Wednesday 4 February 2009

Remembrance of things past

FATIMAH’S KAMPUNG by Iain Buchanan (Consumers’ Association of Penang, 2008, 120 pages)

You don’t get many tots named Fatimah these days. If it’s true that celebrities inspire baby-names (which would explain why we are in the age of Siti), this dearth could be explained by the fact that the last celeb with a similar name was active over a decade ago. Even then, it’s telling that the stage-name she chose was Erma Fatima – minus the ‘h’, because Fatimah is so much more kampung than Fatima.

Telling, too, that even though most of our urbanites have been surrounded by concrete for only a generation or so, the very word kampung is already common slang for being gauche and unsophisticated.

Well, the protagonist of this beautiful book is kampung and very proud of it. It’s not just any kampung, mind you: Kampung Hidayah started over a century ago, and Fatimah’s great-grandfather roofed his house from ancient belian wood. He would tell his descendants: “Remember the tree that gave us the roof…Let us think of the tree and be humble.”

Although this is a work of fiction, it’s very much an act of remembrance. Kampung Hidayah represents all that we have forgotten about old villages, including the respect for nature implicit in their structures and rituals.

Iain Buchanan did not grow up in such a place, and you might say he’s a romantic. But romantics are better than cynics, and in reconstructing the collective memories of his wife and her extended family, he has crafted one of the most stunning local publications you will ever come across. The colour illustrations, many of them spanning across two pages, are full of wonders. You can see every leaf, hear every cicada, and even smell the “pleasingly mysterious” bunga tahi ayam: “not sweet, not fragrant, but musty, spicy, with a little bit of pepper, earth and smoke.”

Fatimah possesses great curiosity about her surroundings, and wonders whether she will ever meet the fabled tiger, which tradition dictates should never be referred to directly but as Pak Belang. In the meantime, her trip to a keramat shrine hints at the syncretic beliefs of the not-too-distant past.

Iain Buchanan first came here from England soon after Independence, and taught Geography for five years. Then, after two decades back in England, mired in “parochialism and corporate politics,” he found himself back here again with his Malay wife. Needless to say, much “had changed beyond recognition.” Back in his English university, he still lectured on the ecological and social costs of rapid urbanisation to an increasingly apathetic audience. He realised that story-telling was a much better way to get these points across, and spent eight years writing and illustrating Fatimah’s Kampung.

So this book is anchored in something sturdier than mere nostalgia. But it’s also far more sensuous than an environmentalist tract. The author perfectly balances his intellectual-activist impulses with his storytelling skills. As that famed lepidopterist-novelist Vladimir Nabokov once said, a writer must have “the passion of the scientist and the precision of the artist.” I am also pleasantly surprised that it’s published by the Consumers’ Association of Penang, whose previous titles never looked like this!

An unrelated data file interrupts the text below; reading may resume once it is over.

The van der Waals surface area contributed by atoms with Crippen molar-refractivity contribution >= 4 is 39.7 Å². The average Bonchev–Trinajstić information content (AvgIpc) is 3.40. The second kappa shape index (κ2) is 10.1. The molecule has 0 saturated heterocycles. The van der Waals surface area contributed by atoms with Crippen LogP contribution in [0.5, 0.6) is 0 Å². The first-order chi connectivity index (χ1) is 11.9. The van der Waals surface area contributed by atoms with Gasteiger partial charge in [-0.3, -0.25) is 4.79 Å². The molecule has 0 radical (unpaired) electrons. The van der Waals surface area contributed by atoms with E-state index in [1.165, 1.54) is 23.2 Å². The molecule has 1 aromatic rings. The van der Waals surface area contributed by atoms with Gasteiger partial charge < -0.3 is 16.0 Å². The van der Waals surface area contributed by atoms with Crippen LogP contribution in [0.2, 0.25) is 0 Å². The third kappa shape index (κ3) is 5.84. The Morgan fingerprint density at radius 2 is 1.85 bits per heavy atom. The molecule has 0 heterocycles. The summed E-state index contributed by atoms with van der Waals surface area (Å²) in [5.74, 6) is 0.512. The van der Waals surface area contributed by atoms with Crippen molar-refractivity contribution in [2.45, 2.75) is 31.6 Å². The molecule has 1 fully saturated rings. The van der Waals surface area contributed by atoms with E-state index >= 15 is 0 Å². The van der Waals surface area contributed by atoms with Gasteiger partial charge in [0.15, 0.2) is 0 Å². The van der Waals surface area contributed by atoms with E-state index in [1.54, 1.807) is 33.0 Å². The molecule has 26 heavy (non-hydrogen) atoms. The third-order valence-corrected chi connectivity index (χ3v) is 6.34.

It’s a book I made myself read slowly, but even then, I am sure I will revisit it. Discreet proof of its structural intelligence can be found in the fact that the pages describing the house’s most important pillar, tiang seri ,occurs almost right in the middle, but slightly closer to the ‘rural’ half.

Ah yes, as you may have expected and feared: there is a ‘non-rural’ half. The village inevitably falls victim to rapid development. Even the keramat and the sultan could not help; rather, it’s the latter’s business interests that speeded the village’s demise. (Of course, this is a work of fiction, so Buchanan should be spared Thai-style lèse-majesté prosecution). I won’t spoil too much, but the house’s fate becomes a parody of crass commercialism. And the most heart-rending pages, at least to me, involve Fatimah’s eventual encounter with Pak Belang.

Although pricier (RM65) and wordier than Lat’s Kampung Boy, it deserves to sell like nobody’s business. It’s for children of all ages; rather, it’s for anyone who still has some of the spark, curiosity and even instinctive knack for indignation that children have. It’s finally not an anti-urbanisation screed but, as the last panel shows, it’s about how respect and healthy tradition must be maintained even when things are changing all around us.

But I myself never grew up in a kampung, so finishing this book made me also hungry to hear urban tales, too. But for that, you will have to wait till next week.

(Malay Mail, 4 February 2009)

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